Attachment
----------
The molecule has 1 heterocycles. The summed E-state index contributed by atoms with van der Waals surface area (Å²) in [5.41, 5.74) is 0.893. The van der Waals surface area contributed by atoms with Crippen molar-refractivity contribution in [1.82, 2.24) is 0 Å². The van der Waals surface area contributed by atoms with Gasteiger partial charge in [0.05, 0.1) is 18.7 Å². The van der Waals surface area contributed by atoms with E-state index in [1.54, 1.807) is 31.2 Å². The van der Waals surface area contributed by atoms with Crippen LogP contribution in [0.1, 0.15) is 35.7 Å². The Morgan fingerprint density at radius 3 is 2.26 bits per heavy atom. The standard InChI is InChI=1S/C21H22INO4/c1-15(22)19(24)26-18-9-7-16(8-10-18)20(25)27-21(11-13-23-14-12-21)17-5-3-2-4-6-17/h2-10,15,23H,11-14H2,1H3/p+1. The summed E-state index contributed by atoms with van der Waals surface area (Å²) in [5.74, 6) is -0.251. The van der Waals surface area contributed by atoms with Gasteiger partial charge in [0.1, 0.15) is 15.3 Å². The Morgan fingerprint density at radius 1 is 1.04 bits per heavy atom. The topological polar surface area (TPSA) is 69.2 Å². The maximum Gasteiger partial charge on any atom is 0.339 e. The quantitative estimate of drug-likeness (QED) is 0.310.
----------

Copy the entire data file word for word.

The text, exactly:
The molecule has 1 heterocycles. The summed E-state index contributed by atoms with van der Waals surface area (Å²) in [5.41, 5.74) is 0.893. The van der Waals surface area contributed by atoms with Crippen molar-refractivity contribution in [1.82, 2.24) is 0 Å². The van der Waals surface area contributed by atoms with Gasteiger partial charge in [0.05, 0.1) is 18.7 Å². The van der Waals surface area contributed by atoms with E-state index in [1.54, 1.807) is 31.2 Å². The van der Waals surface area contributed by atoms with Crippen LogP contribution in [0.1, 0.15) is 35.7 Å². The Morgan fingerprint density at radius 3 is 2.26 bits per heavy atom. The standard InChI is InChI=1S/C21H22INO4/c1-15(22)19(24)26-18-9-7-16(8-10-18)20(25)27-21(11-13-23-14-12-21)17-5-3-2-4-6-17/h2-10,15,23H,11-14H2,1H3/p+1. The summed E-state index contributed by atoms with van der Waals surface area (Å²) in [5.74, 6) is -0.251. The van der Waals surface area contributed by atoms with Gasteiger partial charge in [0.1, 0.15) is 15.3 Å². The Morgan fingerprint density at radius 1 is 1.04 bits per heavy atom. The topological polar surface area (TPSA) is 69.2 Å². The maximum Gasteiger partial charge on any atom is 0.339 e. The quantitative estimate of drug-likeness (QED) is 0.310.